Link Round-Up: June 2, 2017

 

'Link Round-Up’ gives you a glimpse into the articles that got the most airtime around the Loom Analytics water cooler this week. Published every Friday, article topics include access to justice, big data, legal technology, and what’s happening in the Canadian legal landscape.

  • Of course, the big story this week is yesterday's announcement that the United States will be withdrawing from the Paris climate accord, to the dismay of many around the world. NPR has republished a December 2015 article entitled 'So What Exactly Is In The Paris Climate Accord?' to provide more context. CBA National's Yves Faguy discusses the legal ramifications of Trump's withdrawal from the agreement here. He argues that despite the President's claims to the contrary, remaining in the Paris Climate Accord doesn't expose the United States to "massive legal liability" -- but pulling out of it might.
  • If you've been following along with the slow dismantling of net neutrality in the United States, you may be interested in this TechCrunch article on the history of the balance of power between the Federal Communications Commission and the Federal Trade Commission and how we got to where we are now.
  • Here in Ontario, the provincial government has announced that they will be moving forward with some of the recommendations contained within the Changing Workplace Review final report by C. Michael Mitchell and John C. Murray, including broadly amending Ontario's Employment Standards Act. In addition to these changes, a minimum wage hike has been announced, with minimum wage ultimately going up to $15 an hour in January, 2019.  Slaw's Yosie Saint-Cyr provides an overview of the changes to the Employment Standards Act that will be undertaken.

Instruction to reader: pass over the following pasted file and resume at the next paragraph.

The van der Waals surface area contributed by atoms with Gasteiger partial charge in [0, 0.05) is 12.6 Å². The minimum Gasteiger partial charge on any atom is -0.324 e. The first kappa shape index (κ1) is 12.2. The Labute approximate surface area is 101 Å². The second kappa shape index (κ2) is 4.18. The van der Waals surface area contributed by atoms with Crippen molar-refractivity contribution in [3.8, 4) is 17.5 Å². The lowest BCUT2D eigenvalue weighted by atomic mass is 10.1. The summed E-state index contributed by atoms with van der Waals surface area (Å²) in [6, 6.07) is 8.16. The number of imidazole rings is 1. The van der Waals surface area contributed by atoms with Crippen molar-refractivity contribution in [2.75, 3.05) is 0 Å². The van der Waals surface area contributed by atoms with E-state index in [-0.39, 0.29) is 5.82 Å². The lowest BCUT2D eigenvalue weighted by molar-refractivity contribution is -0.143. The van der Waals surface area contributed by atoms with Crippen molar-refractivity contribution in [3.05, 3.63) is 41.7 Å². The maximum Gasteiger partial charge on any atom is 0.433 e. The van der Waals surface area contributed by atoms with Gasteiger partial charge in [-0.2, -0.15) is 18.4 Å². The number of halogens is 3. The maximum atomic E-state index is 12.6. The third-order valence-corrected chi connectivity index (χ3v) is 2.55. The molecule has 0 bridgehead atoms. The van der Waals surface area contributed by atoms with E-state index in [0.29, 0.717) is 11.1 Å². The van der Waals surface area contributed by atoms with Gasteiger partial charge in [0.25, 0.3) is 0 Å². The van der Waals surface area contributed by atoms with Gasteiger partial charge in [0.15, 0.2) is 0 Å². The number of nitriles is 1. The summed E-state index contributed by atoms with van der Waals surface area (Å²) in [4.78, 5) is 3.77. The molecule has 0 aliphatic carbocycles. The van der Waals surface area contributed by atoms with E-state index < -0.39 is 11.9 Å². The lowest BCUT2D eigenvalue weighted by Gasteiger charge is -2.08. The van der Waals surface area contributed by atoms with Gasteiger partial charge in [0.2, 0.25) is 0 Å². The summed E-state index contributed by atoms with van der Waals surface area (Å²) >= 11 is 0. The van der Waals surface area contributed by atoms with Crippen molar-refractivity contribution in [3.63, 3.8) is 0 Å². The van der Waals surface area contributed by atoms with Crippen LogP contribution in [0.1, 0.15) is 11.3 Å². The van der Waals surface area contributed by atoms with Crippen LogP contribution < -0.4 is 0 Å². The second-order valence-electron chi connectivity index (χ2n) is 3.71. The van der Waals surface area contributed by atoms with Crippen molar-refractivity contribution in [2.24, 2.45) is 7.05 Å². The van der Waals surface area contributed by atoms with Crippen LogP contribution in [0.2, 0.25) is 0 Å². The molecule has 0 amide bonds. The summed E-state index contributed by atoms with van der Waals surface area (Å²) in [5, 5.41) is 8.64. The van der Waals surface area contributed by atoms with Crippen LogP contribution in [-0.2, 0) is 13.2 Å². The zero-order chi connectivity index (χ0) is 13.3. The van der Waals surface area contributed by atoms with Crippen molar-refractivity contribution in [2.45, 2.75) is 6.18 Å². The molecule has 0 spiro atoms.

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In a paper published in Northwestern University Law Review, Stanford University researcher Bryan Casey deems the trolley problem irrelevant. He argues that it’s already been solved—not by ethicists or engineers, but by the law. The companies building these cars will be “less concerned with esoteric questions of right and wrong than with concrete questions of predictive legal liability,” he writes. Meaning, lawyers and lawmakers will sort things out.

However, Marshall wants us to know that while the discussion of nuanced self-driving car programming is one we'll continue hear a lot about in the future, at the moment it may be somewhat of a moot point.

At the moment, robocars cannot discern a child from a senior citizen, or a group of two people from three people–which makes something like the trolley problem highly theoretical.